In the world of sneaker endorsements, often times everything can come down to timing. Was LeBron James worth $90 Million as an 18 year-old to Nike? His newest endorsement deal is rumored to "only" be worth closer to just $50 Million over the same amount of years. While the upfront money he was given may not have entirely paid off for Nike, who during the spring of 2003 had a roster featuring an aging cast of 90's stars and no clear-cut posterboy for Nike Basketball outside of Vince Carter, the decision to bet everything on LeBron was probably the right long-term move. [And signing Kobe Bryant a few months later eventually worked out too.] Sometimes it's not only about how much a player can do for your brand, but also how much it's worth for that player not to go to a competitor. If LeBron had signed with Reebok, as was expected, he'd have gotten a $10 Million check on the spot, and who knows how the past seven years may have shaped up.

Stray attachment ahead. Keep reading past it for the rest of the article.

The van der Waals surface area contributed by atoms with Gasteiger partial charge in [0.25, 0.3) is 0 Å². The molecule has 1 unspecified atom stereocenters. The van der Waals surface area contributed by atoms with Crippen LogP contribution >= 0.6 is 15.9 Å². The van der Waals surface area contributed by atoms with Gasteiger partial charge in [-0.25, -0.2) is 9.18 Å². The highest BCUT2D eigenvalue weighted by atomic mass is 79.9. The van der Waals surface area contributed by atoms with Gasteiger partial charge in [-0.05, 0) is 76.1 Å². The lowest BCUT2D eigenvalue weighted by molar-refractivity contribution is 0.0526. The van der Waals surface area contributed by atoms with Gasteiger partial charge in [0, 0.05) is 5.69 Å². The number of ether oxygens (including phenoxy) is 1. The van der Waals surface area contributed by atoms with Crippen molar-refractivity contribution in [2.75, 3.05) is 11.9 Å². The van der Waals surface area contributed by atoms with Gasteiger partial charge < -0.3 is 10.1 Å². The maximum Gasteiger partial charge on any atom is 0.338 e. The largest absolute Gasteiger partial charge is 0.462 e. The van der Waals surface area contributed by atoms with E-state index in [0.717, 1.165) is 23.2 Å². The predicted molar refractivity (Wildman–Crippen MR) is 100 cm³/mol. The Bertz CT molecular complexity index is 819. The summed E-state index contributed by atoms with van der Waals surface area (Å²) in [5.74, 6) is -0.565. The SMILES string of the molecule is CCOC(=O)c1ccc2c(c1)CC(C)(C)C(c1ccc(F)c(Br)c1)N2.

Perhaps the most sought after rookie since LeBron is of course Kentucky's explosive point guard and soon-to-be #1 pick John Wall. While several important decisions in his life are already falling into place, and he's probably condo hunting already in DC,� he's still got his sneaker contract to sort out, and once again, timing will be a most important factor. Under Armour was heavily interested in Wall, with the hopes of pairing he and Brandon Jennings as faces of the brand and positioning itself as the company for speed and quickness in hoops, but it looks as though Wall's options have come down to Nike and Reebok. It was Under Armour that signed Jennings to a deal worth "just" $2 Million over four years, and it's looking like Wall has priced himself far out of their budget, with Reebok offering close to $4 Million per year, and Nike not balking at the price. Wall was in Canton, Massachusetts on Friday to meet with Reebok executives, and he's now mulling over pitches from both companies. I think he should sign with Reebok. Truthfully, it's not even close. If John Wall was a class of 2009 rookie, Reebok couldn't afford him or properly utilize him, and wouldn't be anywhere near this discussion. He'd sign with Nike and likely have a few House Of Hoops drops sprinkled throughout the year. It'd be a formulaic relationship and not a given that Wall would be positioned all that highly within the Nike Basketball umbrella of athletes. LeBron, Kobe and KD have all rightfully earned their ranks in the group, but a fourth signature shoe in the market might not make sense. For Reebok, everything has come down to timing once again, and much like the 1996 signing of Allen Iverson that pushed Reebok Basketball to unforseen heights, it's beginning to feel like the time is right for John Wall to strongly consider Reebok. We saw Iverson literally carry the entire brand into the new millennium, with five awesome shoes to start off his line, and more importantly, he helped usher in Reebok's biggest innovation of the decade in DMX. For John Wall, he'll have that exact same opportunity and that exact same importance to the category. John Wall will be the face of Reebok Basketball and their upcoming ZigTech push. That alone, no matter how many more dollars Reebok throws at him, should be in itself a pretty damn good pitch. Something that Nike can't likely commit to. While the cons of signing with Reebok, as Zac pointed out, are perhaps their lack of any great campaigns in basketball as of late, the company has definitely turned the corner in 2010 and has proven they can get behind an initiative, taking up a tremendously impressive 40% market share in Women's with their Easy Tone series, and breaking into Men's with the 11th best selling sneaker of April with the Zig Pulse. Besides, their product advertising strategy has been straightforward and direct, simply telling you that ZigTech offers less pain and more comfort while training. They might not need a complex strategy or Mars Blackmon level campaign, as we've seen their light and fun approach has been rather effective, and the masses have taken to their "energy drink for your feet" positioning. John Wall has certainly seen the publicity and visibility that both Chad OchoCinco and Sidney Crosby have received over recent months, and it's a guarantee that he'll be the face of basketball, in much the same way they're representing football and hockey. There's been talk that he'd become the first Team LeBron athlete at Nike, perhaps leading the Soldier line during the regular season, as the strategy for LeBron will be to continue with his signature shoe for 82 games, and a re-tooled PS version for the playoffs. That all sounded pretty good in theory, and it was even rumored that Wall would sign with LeBron's LRMR "marketing company." Surely you can draw an easy conclusion as to why James was seen at a few Kentucky games during the season, why he's forged a good relationship with John Calipari and why the forces behind the scenes began the connecting points. In a shock to everyone paying attention, John Wall signed with Dan Fegan instead, a tremendously successful, proven and well respected agent, and in turn, Wall's decision may help in swaying him to Reebok. While some agents have a history of repeatedly sending clients to brands, like longtime NBA agent Arn Tellem, who has represented dozens of Adidas athletes, including Derrick Rose and Tracy McGrady, Fegan's track record with footwear companies has been more inclusive. If LRMR were in the picture, Wall to Nike would be a given. Such is not the case anymore with Wall's signing of Fegan. While it very well may come down to simple dollar amounts, John Wall should consider more than just money, and sign with Reebok because of the potential for growth with the company, and for the opportunity to be a true franchise player at Reebok for the next decade, and not just one of several dozen athletes in Nike Basketball, where he could get lost in the shuffle later on in his career. Iverson is done with the brand. The fact that they never even began to work on a 14th signature shoe should tell you all you need to know.� With no plans ahead for Iverson, Wall can lead the category back to prominence. As it stands, the Reebok Zig Slash basketball shoe is unimaginably hideous. They'll absolutely have to offer Wall a different shoe if they hope to translate his endorsement deal into actual sales, but the possibility of uplifting a once successful brand is entirely realistic. John Wall will be the future of Reebok, and that's as enticing as it gets.